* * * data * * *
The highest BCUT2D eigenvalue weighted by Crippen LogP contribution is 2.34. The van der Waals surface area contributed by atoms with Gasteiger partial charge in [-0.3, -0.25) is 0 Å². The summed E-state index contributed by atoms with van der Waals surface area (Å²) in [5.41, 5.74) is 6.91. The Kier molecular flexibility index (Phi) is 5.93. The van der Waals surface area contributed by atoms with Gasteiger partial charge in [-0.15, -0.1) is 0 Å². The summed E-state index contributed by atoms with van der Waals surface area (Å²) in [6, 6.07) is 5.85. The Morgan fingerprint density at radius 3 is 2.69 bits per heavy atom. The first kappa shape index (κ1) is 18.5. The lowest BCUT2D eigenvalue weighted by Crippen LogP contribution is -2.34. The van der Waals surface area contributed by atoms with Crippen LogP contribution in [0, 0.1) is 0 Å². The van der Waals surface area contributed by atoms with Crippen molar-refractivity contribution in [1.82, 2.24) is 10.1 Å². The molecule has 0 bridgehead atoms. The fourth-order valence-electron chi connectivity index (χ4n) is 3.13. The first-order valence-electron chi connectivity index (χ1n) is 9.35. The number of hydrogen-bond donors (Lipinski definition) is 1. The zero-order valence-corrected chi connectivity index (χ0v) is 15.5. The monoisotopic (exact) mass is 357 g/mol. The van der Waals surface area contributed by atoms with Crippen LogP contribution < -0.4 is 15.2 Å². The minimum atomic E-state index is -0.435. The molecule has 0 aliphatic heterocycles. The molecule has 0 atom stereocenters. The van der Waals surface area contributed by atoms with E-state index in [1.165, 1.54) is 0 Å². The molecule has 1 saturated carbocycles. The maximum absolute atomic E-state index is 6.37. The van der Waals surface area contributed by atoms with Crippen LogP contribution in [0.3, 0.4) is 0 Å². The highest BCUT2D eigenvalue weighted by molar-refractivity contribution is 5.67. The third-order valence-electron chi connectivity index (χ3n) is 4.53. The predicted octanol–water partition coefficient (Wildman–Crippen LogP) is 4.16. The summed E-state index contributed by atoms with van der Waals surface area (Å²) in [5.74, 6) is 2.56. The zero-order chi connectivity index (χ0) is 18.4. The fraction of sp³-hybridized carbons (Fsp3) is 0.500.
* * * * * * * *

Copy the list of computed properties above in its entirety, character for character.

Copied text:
The highest BCUT2D eigenvalue weighted by Crippen LogP contribution is 2.34. The van der Waals surface area contributed by atoms with Gasteiger partial charge in [-0.3, -0.25) is 0 Å². The summed E-state index contributed by atoms with van der Waals surface area (Å²) in [5.41, 5.74) is 6.91. The Kier molecular flexibility index (Phi) is 5.93. The van der Waals surface area contributed by atoms with Gasteiger partial charge in [-0.15, -0.1) is 0 Å². The summed E-state index contributed by atoms with van der Waals surface area (Å²) in [6, 6.07) is 5.85. The Morgan fingerprint density at radius 3 is 2.69 bits per heavy atom. The first kappa shape index (κ1) is 18.5. The lowest BCUT2D eigenvalue weighted by Crippen LogP contribution is -2.34. The van der Waals surface area contributed by atoms with Crippen LogP contribution in [0, 0.1) is 0 Å². The van der Waals surface area contributed by atoms with Crippen molar-refractivity contribution in [1.82, 2.24) is 10.1 Å². The molecule has 0 bridgehead atoms. The fourth-order valence-electron chi connectivity index (χ4n) is 3.13. The first-order valence-electron chi connectivity index (χ1n) is 9.35. The number of hydrogen-bond donors (Lipinski definition) is 1. The zero-order valence-corrected chi connectivity index (χ0v) is 15.5. The monoisotopic (exact) mass is 357 g/mol. The van der Waals surface area contributed by atoms with Crippen LogP contribution < -0.4 is 15.2 Å². The minimum atomic E-state index is -0.435. The molecule has 0 aliphatic heterocycles. The molecule has 0 atom stereocenters. The van der Waals surface area contributed by atoms with E-state index in [1.165, 1.54) is 0 Å². The molecule has 1 saturated carbocycles. The maximum absolute atomic E-state index is 6.37. The van der Waals surface area contributed by atoms with Crippen LogP contribution in [0.3, 0.4) is 0 Å². The highest BCUT2D eigenvalue weighted by molar-refractivity contribution is 5.67. The third-order valence-electron chi connectivity index (χ3n) is 4.53. The predicted octanol–water partition coefficient (Wildman–Crippen LogP) is 4.16. The summed E-state index contributed by atoms with van der Waals surface area (Å²) in [5.74, 6) is 2.56. The zero-order chi connectivity index (χ0) is 18.4. The fraction of sp³-hybridized carbons (Fsp3) is 0.500.